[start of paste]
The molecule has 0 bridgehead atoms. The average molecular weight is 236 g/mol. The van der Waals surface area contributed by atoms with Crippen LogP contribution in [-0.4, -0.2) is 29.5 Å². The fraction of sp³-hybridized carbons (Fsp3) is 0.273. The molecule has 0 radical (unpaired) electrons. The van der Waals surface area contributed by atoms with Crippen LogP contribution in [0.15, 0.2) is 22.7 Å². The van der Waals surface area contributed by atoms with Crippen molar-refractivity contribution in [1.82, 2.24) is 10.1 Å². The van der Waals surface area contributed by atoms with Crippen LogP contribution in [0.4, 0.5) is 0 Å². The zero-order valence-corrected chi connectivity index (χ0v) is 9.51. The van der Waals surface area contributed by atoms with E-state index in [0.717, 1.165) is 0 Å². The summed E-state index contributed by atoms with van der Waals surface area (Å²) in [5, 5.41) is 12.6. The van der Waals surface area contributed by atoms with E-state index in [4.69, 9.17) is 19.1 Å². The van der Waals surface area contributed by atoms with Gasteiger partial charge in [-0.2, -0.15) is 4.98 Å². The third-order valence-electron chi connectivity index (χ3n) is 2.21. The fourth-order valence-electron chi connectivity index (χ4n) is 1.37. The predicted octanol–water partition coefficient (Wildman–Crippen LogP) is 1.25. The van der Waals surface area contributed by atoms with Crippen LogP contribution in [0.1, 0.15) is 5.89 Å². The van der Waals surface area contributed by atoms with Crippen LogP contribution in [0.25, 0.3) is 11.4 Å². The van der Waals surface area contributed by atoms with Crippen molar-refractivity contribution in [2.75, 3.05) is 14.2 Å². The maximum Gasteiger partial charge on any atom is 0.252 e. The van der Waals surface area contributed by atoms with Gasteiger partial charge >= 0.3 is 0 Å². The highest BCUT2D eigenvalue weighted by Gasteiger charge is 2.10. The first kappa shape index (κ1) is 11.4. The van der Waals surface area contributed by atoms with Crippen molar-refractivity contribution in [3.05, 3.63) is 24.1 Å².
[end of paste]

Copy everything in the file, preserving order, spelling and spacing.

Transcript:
The molecule has 0 bridgehead atoms. The average molecular weight is 236 g/mol. The van der Waals surface area contributed by atoms with Crippen LogP contribution in [-0.4, -0.2) is 29.5 Å². The fraction of sp³-hybridized carbons (Fsp3) is 0.273. The molecule has 0 radical (unpaired) electrons. The van der Waals surface area contributed by atoms with Crippen LogP contribution in [0.15, 0.2) is 22.7 Å². The van der Waals surface area contributed by atoms with Crippen molar-refractivity contribution in [1.82, 2.24) is 10.1 Å². The van der Waals surface area contributed by atoms with Crippen LogP contribution in [0.4, 0.5) is 0 Å². The zero-order valence-corrected chi connectivity index (χ0v) is 9.51. The van der Waals surface area contributed by atoms with E-state index in [0.717, 1.165) is 0 Å². The summed E-state index contributed by atoms with van der Waals surface area (Å²) in [5, 5.41) is 12.6. The van der Waals surface area contributed by atoms with E-state index in [4.69, 9.17) is 19.1 Å². The van der Waals surface area contributed by atoms with Gasteiger partial charge in [-0.2, -0.15) is 4.98 Å². The third-order valence-electron chi connectivity index (χ3n) is 2.21. The fourth-order valence-electron chi connectivity index (χ4n) is 1.37. The predicted octanol–water partition coefficient (Wildman–Crippen LogP) is 1.25. The van der Waals surface area contributed by atoms with Crippen LogP contribution in [0.1, 0.15) is 5.89 Å². The van der Waals surface area contributed by atoms with Crippen LogP contribution in [0.25, 0.3) is 11.4 Å². The van der Waals surface area contributed by atoms with Crippen molar-refractivity contribution in [2.75, 3.05) is 14.2 Å². The maximum Gasteiger partial charge on any atom is 0.252 e. The van der Waals surface area contributed by atoms with Gasteiger partial charge >= 0.3 is 0 Å². The highest BCUT2D eigenvalue weighted by Gasteiger charge is 2.10. The first kappa shape index (κ1) is 11.4. The van der Waals surface area contributed by atoms with Crippen molar-refractivity contribution in [3.05, 3.63) is 24.1 Å².